Of all the women in scripture, I think I might have been closest friends with the Samaritan woman. Her story has been recited over and over again to reveal the depths of the Lord’s understanding of our chronology and character. It’s been shared to teach us about His overwhelming compassion, forgiveness, mercy, and love. We’re taught about all that Jesus did on the day He met her. He traveled through a forbidden area, was alone with and talked to a woman in broad daylight, and then changed His travel plans and stayed in her village – a Samaritan community – for two days. What we’re often taught about her is less becoming. She’s a woman with an unsavory past and a questionable present who wonders about her future until Jesus comes along and sets things right.
I think there’s more to her story—and she is far more than we imagined. She has words to share about using our words.
We don’t know why five men would have chosen to take her as a wife and then dispose of her. There are no courthouse records to view, no tear-stained journals or local newspapers to provide details of the moments that led to their decisions to leave. The laws of the land wouldn’t have allowed her to be the one to file the papers; in fact, each husband could have chosen to walk away for any number of reasons. We don’t know if any of her husbands died and left her alone. We don’t know if she was unable to have children. We don’t know if she or her spouses were unfaithful. We simply know that her story was one of broken story upon broken story—so many breaks, perhaps, that she had given up on the idea of a happily ever after.
The Samaritan woman was industrious and smart. Despite the brokenness that had pushed her away from community with other women gathering water in the cool of the day, she was determined to tend to her home and her life. And it was in the midday heat and the dust where she met Jesus. He asked for a simple drink of water, and her concern was immediate. She didn’t refuse Him the request, but she quickly warned Him of the danger of their interchange. “Sir, what you’re doing is against the law,” she said. Jesus just smiled, and their discussion continued.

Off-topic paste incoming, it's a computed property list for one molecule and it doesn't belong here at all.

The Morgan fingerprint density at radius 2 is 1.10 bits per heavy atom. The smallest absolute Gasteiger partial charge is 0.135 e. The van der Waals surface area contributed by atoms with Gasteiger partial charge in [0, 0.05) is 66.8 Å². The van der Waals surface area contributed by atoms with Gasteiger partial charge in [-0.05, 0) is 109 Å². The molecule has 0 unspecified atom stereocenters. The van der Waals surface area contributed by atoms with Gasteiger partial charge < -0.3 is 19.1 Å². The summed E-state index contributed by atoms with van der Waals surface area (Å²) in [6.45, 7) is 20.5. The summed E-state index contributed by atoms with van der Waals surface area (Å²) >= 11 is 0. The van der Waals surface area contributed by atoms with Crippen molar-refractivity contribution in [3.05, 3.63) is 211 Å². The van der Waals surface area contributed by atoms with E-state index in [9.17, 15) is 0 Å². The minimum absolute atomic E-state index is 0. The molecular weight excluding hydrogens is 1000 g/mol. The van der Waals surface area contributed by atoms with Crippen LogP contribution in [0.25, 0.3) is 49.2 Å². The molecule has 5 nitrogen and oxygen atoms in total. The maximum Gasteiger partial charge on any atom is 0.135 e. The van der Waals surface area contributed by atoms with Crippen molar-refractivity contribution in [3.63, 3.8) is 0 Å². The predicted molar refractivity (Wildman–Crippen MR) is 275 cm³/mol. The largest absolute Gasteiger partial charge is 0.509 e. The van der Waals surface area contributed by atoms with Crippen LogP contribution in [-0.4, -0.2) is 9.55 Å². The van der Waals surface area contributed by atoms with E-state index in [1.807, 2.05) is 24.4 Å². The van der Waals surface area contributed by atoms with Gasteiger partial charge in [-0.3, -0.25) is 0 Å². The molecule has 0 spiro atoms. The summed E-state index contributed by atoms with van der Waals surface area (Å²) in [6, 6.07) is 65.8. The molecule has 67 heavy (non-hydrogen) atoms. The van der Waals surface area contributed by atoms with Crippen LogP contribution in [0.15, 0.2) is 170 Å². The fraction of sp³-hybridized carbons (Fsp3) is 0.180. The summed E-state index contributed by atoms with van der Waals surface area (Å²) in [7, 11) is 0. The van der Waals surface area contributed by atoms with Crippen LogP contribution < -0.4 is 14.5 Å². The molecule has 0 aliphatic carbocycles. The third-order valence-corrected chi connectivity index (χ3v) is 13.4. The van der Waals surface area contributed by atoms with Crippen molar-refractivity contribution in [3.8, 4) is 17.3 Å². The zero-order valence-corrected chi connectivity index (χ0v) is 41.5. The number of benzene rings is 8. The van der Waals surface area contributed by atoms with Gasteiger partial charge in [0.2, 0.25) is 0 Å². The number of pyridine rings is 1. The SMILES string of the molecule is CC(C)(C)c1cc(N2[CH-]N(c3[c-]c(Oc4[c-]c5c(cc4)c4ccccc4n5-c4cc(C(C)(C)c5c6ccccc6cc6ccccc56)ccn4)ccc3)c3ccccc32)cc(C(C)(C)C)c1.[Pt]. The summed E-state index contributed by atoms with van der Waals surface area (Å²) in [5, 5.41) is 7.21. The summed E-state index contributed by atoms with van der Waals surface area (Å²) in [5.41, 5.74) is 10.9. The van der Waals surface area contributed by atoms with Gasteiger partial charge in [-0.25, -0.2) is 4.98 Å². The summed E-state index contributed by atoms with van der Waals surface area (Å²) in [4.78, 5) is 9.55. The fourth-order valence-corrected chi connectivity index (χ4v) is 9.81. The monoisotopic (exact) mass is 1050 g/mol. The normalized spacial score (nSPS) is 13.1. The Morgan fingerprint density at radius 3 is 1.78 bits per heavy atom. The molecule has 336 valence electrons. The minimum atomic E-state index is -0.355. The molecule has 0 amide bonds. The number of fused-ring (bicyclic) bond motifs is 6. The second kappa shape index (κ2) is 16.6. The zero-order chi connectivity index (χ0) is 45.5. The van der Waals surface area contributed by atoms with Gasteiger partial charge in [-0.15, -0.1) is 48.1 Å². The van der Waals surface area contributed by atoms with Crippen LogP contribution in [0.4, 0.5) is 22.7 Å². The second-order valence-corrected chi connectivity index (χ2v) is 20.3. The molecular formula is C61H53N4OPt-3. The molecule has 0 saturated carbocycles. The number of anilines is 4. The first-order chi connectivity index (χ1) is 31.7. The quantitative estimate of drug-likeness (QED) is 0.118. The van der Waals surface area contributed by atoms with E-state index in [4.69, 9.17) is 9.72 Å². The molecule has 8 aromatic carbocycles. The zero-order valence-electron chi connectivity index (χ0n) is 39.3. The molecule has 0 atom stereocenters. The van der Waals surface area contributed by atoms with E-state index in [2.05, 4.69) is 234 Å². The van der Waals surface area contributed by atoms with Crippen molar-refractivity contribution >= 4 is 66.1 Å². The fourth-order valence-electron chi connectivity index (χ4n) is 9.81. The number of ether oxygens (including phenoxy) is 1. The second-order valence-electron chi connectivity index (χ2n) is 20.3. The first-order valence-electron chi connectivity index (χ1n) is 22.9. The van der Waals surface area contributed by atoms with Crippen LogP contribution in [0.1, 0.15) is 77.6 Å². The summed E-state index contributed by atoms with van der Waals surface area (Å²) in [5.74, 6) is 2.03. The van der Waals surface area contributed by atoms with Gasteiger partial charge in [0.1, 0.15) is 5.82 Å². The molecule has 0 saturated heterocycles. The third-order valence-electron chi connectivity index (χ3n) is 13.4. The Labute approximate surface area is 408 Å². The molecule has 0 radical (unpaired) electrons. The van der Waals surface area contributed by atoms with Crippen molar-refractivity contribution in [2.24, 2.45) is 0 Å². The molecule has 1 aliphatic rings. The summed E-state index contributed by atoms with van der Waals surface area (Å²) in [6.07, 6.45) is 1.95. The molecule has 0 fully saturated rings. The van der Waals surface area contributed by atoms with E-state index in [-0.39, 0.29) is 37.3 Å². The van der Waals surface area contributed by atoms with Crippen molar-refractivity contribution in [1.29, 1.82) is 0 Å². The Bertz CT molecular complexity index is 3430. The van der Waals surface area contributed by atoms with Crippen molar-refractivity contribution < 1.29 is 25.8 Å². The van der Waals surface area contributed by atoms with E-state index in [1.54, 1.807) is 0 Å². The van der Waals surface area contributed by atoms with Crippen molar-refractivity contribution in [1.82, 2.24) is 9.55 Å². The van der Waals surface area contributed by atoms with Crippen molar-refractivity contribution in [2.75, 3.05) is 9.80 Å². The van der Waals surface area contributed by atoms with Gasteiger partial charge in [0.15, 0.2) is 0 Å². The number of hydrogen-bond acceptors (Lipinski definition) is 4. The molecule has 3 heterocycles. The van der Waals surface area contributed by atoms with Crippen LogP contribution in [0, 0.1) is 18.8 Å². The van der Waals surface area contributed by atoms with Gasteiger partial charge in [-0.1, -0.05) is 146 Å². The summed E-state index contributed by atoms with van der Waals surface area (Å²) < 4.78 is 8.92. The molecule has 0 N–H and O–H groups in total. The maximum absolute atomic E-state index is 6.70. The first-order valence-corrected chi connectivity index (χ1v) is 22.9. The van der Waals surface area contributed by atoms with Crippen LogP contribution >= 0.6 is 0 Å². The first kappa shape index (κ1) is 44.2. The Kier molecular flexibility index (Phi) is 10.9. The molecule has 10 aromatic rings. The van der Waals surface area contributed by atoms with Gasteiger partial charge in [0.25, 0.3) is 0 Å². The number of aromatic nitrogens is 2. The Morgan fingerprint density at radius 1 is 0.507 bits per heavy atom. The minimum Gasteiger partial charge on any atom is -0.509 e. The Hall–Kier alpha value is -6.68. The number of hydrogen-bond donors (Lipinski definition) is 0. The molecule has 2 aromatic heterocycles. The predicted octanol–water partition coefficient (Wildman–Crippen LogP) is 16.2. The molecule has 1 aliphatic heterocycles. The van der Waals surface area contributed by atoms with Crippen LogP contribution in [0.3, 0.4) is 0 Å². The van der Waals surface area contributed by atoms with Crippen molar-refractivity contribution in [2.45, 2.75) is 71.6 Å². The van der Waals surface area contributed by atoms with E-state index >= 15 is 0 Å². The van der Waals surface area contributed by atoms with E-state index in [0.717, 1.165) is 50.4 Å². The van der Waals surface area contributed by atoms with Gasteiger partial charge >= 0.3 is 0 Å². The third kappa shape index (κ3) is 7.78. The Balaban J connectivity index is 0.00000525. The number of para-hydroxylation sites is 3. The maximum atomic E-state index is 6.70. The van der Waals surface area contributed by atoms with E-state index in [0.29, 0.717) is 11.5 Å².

He talked to her of living water, of hope and healing. It wasn’t language unfamiliar to her. She had listened as the ancient scrolls were read and stories recited about a God who was faithful to sustain. She knew of holy places, and she knew what it meant to bow low to the Lord most high. She knew Messiah was coming, and she prayed for that day to arrive. She may have seen Jesus first as a con man or a fool, someone trying to take advantage of her and her people. After all, battles had raged for centuries between Samaritans and Jews about birthright and religion and politics.
And then, Jesus reveals the most personal of things to the Samaritan woman. He speaks to her brokenness. “I know the road you’ve walked,” He said. “I know there have been beginnings with ravaged endings, and I know you’re now afraid to even embrace the idea of a love that could last. I know what’s been said about you, and I know what words are embossed on your heart right now. I know how that heart aches when it considers love. And woman, I see all the life that longs to be lived in you.
“Love, look. It’s me. Messiah. I’m right here. For you.”
She was unafraid to ask questions, unafraid to speak, unafraid to wonder and imagine. Jesus didn’t condemn her or dissuade her from any of it. In fact, He delighted in it. He knew not only her brokenness but her beauty. He knew not only what was shattered within her but what was glorious about her. He knew that the voice firing questions would soon speak—and set the world ablaze.
The Samaritan woman isn’t a story of a bad girl busted. It’s the story of you and me. It’s the story of unfinished chapters and starts and stops and starts again. It’s the story of resignation and isolation and wondering if our voice has any purpose at all. It’s the story of all the questions we carry and the biggest question of all: does any of it really matter? Her story gives our story permission to use our words.
The woman who met Jesus at a well at noon became a missionary in the cool of the day. The woman unafraid to speak truth to Jesus became the woman unafraid to share truth with her community. She is an encourager to not be afraid to use our words, to not be afraid to ask the hard questions, to not be afraid to let our stories be known because within them are God’s redemption stories waiting to be revealed.